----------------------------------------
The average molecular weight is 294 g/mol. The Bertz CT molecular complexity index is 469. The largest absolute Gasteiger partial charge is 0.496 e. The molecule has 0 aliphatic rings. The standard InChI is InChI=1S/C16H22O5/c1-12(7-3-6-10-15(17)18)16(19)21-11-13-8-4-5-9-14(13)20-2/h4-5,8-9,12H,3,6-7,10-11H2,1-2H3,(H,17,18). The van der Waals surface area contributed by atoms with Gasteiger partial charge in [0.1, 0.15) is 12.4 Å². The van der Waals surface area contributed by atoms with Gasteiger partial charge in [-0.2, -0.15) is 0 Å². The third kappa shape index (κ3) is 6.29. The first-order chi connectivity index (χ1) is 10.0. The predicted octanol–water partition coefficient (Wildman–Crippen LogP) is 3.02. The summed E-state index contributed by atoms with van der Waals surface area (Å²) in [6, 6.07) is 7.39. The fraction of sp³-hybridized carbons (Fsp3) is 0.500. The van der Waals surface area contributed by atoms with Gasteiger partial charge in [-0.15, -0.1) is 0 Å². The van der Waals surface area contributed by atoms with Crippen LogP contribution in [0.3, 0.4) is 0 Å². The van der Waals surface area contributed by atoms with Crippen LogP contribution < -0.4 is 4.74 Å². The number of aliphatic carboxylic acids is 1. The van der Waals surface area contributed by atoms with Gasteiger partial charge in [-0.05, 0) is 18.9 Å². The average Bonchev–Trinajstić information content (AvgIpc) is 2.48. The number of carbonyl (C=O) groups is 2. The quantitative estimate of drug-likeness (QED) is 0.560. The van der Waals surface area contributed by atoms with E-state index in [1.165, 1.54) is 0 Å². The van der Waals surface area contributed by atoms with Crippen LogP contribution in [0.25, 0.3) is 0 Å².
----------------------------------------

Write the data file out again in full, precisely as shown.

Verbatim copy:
The average molecular weight is 294 g/mol. The Bertz CT molecular complexity index is 469. The largest absolute Gasteiger partial charge is 0.496 e. The molecule has 0 aliphatic rings. The standard InChI is InChI=1S/C16H22O5/c1-12(7-3-6-10-15(17)18)16(19)21-11-13-8-4-5-9-14(13)20-2/h4-5,8-9,12H,3,6-7,10-11H2,1-2H3,(H,17,18). The van der Waals surface area contributed by atoms with Gasteiger partial charge in [0.1, 0.15) is 12.4 Å². The van der Waals surface area contributed by atoms with Gasteiger partial charge in [-0.2, -0.15) is 0 Å². The third kappa shape index (κ3) is 6.29. The first-order chi connectivity index (χ1) is 10.0. The predicted octanol–water partition coefficient (Wildman–Crippen LogP) is 3.02. The summed E-state index contributed by atoms with van der Waals surface area (Å²) in [6, 6.07) is 7.39. The fraction of sp³-hybridized carbons (Fsp3) is 0.500. The van der Waals surface area contributed by atoms with Gasteiger partial charge in [-0.15, -0.1) is 0 Å². The van der Waals surface area contributed by atoms with Crippen LogP contribution in [0.3, 0.4) is 0 Å². The van der Waals surface area contributed by atoms with Crippen LogP contribution < -0.4 is 4.74 Å². The number of aliphatic carboxylic acids is 1. The van der Waals surface area contributed by atoms with Gasteiger partial charge in [-0.05, 0) is 18.9 Å². The average Bonchev–Trinajstić information content (AvgIpc) is 2.48. The number of carbonyl (C=O) groups is 2. The quantitative estimate of drug-likeness (QED) is 0.560. The van der Waals surface area contributed by atoms with E-state index in [1.165, 1.54) is 0 Å². The van der Waals surface area contributed by atoms with Crippen LogP contribution in [0.25, 0.3) is 0 Å².